# Tag Info

36

put it into braces {...}, then it will be a math atom and not broken at the end of the line. ${v_{initial} = \SI{1000}{m/s}}$ the prevent an overfull box use \sloppy: \documentclass{article} \usepackage{siunitx} \begin{document} {\sloppy A text with an inline equation which is broken in to two parts but is not wanted right here ${v_{initial} = ... 22 I think you can justly regard this strange behaviour as kind of a bug in TeX's sub- and superscript positioning algorithm; it doesn't make sense that both the sub- and the superscript are raised. See below for some suggestions on how to fix the problem. At the end I offer a new positioning algorithm, and I compare it with the old algorithm. (Sorry for the ... 17 Images are added with a zero depth, i.e. they sit on the baseline. It depends very much on the situation (and personal taste) what the "ideal" placement of a particular image is. So no, there is no way to automatically get-it-just-right (TM). Note that \raisebox allows the use of \height, \depth, \width and \totalheight (=height+depth) which represent the ... 15 TeX features a special primitive for this very case. However, you will have to specify code for all four math styles: \mathchoice{display}{text}{script}{scriptscript} See TeX by Topic for more information. 15 I'm sure you are looking for the holtpolt package and its command \polter, like in the following example: \documentclass{standalone} \usepackage{holtpolt} \begin{document} $a_0+\polter{1}{a_1}+\polter{1}{a_2}+\cdots+\polter{1}{a_n}+\cdots$ \end{document} 15 The enumitem package has an inline option which implements inline versions of the standard lists using starred versions of the basic list environments. As with other enumitem lists, labels and (horizontal) spacing can be set with key values as well as custom settings for the elements between the list items (typically punctuation). \documentclass{article} ... 14 You can directly tell where the baseline should meet the picture using the baseline option \documentclass{article} \usepackage{tikz} \begin{document} the distance \tikz[baseline=-0.5ex]{ \draw [|-|] (0,0) -- (5ex,0); } overarching the activities \end{document} 14 A couple of versions, you probably need to fiddle with the spacing to get exactly what you need but: \documentclass{article} \def\cFrac#1#2{% \begin{array}{@{}c@{}}\multicolumn{1}{c|}{#1}\\% \hline\multicolumn{1}{|c}{#2}\end{array}} \def\cFracB#1#2{% \vcenter{\hbox{\strut$#1$\,\vrule}\hrule\hbox{\strut\vrule\,$#2$}}} \begin{document}$ A + ...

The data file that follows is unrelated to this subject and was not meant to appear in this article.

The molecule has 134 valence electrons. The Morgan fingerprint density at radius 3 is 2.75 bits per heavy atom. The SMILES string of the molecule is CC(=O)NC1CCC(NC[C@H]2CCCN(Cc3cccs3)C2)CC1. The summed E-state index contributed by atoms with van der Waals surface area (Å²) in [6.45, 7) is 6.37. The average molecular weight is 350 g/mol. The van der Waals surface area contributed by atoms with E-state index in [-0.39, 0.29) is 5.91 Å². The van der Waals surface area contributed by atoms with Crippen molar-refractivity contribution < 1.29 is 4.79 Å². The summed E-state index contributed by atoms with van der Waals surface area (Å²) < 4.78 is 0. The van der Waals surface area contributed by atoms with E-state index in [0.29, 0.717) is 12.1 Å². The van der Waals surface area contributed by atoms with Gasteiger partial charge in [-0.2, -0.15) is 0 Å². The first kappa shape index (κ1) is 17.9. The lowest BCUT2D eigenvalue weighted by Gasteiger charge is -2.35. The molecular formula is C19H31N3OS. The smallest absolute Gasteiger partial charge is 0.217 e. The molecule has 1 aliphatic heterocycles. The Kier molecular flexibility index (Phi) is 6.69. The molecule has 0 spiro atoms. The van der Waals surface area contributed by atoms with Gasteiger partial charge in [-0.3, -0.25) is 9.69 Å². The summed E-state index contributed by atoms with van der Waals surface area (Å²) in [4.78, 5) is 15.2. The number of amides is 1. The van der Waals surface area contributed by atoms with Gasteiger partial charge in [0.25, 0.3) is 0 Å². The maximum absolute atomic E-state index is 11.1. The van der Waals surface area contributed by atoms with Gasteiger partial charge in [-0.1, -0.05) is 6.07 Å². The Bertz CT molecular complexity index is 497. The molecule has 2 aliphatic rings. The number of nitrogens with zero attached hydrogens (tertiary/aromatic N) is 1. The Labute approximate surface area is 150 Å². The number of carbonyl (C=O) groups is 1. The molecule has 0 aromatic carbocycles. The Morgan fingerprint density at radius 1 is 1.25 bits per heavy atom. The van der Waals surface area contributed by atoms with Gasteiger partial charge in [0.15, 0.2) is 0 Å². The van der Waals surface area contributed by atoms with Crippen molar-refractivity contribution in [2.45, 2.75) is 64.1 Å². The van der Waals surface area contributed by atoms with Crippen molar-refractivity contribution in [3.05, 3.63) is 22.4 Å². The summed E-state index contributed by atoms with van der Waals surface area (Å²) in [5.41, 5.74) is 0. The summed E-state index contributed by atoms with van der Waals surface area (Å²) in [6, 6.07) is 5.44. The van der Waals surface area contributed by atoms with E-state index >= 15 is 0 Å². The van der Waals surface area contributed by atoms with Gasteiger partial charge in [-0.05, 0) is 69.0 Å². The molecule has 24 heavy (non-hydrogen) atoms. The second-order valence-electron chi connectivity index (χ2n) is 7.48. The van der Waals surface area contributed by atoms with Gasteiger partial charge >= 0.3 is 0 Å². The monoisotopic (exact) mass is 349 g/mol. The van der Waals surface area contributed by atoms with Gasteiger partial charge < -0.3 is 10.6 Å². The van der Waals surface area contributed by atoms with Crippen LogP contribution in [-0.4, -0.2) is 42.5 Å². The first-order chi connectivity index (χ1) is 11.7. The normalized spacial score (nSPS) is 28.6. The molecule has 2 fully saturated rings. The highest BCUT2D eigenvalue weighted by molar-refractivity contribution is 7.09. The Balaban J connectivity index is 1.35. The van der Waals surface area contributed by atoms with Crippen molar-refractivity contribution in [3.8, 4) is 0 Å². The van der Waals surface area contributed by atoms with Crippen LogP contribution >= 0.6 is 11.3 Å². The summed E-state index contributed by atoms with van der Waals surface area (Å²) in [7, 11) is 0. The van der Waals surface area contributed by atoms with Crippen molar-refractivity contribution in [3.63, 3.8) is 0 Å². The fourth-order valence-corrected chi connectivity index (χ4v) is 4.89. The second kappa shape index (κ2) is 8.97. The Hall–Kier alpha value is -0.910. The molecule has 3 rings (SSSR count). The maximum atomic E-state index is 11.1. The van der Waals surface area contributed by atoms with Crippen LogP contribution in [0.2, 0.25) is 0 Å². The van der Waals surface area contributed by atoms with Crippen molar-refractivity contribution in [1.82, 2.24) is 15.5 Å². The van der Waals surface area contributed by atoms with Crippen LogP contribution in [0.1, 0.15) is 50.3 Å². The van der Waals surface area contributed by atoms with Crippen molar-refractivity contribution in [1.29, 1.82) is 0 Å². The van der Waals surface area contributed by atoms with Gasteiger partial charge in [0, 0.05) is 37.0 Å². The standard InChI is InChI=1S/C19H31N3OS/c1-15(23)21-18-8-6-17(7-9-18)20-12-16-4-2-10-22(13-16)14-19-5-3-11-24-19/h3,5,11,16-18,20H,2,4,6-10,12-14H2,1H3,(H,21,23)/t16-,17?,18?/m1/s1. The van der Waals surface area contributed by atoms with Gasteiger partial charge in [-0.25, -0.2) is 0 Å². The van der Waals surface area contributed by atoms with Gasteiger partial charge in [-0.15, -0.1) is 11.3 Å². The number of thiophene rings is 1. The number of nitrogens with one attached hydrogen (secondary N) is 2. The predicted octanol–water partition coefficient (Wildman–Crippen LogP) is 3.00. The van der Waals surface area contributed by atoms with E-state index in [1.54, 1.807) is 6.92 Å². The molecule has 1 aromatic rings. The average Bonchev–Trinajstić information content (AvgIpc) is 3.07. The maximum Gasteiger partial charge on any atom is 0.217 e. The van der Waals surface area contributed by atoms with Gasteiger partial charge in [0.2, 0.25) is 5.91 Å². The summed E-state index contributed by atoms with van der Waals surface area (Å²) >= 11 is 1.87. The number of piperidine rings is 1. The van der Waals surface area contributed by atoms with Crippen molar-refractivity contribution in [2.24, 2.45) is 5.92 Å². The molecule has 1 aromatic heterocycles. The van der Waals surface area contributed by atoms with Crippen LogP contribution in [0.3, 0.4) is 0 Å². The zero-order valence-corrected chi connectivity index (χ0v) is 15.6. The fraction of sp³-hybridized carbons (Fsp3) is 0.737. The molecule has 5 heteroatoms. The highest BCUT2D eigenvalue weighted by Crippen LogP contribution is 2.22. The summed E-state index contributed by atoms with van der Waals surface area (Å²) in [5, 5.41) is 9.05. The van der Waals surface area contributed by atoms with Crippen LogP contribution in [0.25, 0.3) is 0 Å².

14

The default positions of sub and superscripts are closer to the baseline in textstyle as TeX tries to maximise the chance that the expression does not disturb the paragraph line spacing. Your first example is the standard setting for inline math, however with the larger scripts caused by the subscripting, TeX has to move them further apart. This is ...

13

You can use \rotatebox (from the graphicx package) with the origin=c option instead; a little example: \documentclass{article} \usepackage{graphicx} \begin{document} A\rotatebox{90}{B}C A\rotatebox{270}{B}C A\rotatebox[origin=c]{270}{B}C \end{document}

12

Using ${....}$ does indeed prevent a formula from being broken across lines but at the cost that you freeze up all spacing within the formula at its natural width. If you write $a=b+c$ then LaTeX generates the following list for you: \mathon \OML/cmm/m/it/10 a \glue(\thickmuskip) 2.77771 plus 2.77771 \OT1/cmr/m/n/10 = \penalty 500 \glue(\thickmuskip) ...

12

I'm not sure if this is a good idea or not (imagine a new reader searching for equation 2.1, for example), but the following seems to do what you want; note that I've used refstepcounter to increment the equation counter. \documentclass{article} \usepackage{amsmath} \begin{document} The equation $a+1=b~\refstepcounter{equation}(\theequation)\label{myeq}$ ...

12

\raisebox will do. The height of the contents of \raisebox is available as \height. The tabular environment puts struts with factor \arraystretch in the rows. Since the first line of your tabular only contains normal text, the strut is very likely larger (and probably larger than the extend of the curly brace). Then the argument of \raisbox can be calculated ...

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\documentclass[a4paper]{article} \usepackage{multirow,bigdelim} \begin{document} \begin{enumerate} \item \begin{tabular}[t]{ll} First line & \rdelim{\}}{3}{2.5cm}[Text]\\ Second line\\ Third line \end{tabular} \item foo \end{enumerate} \end{document}

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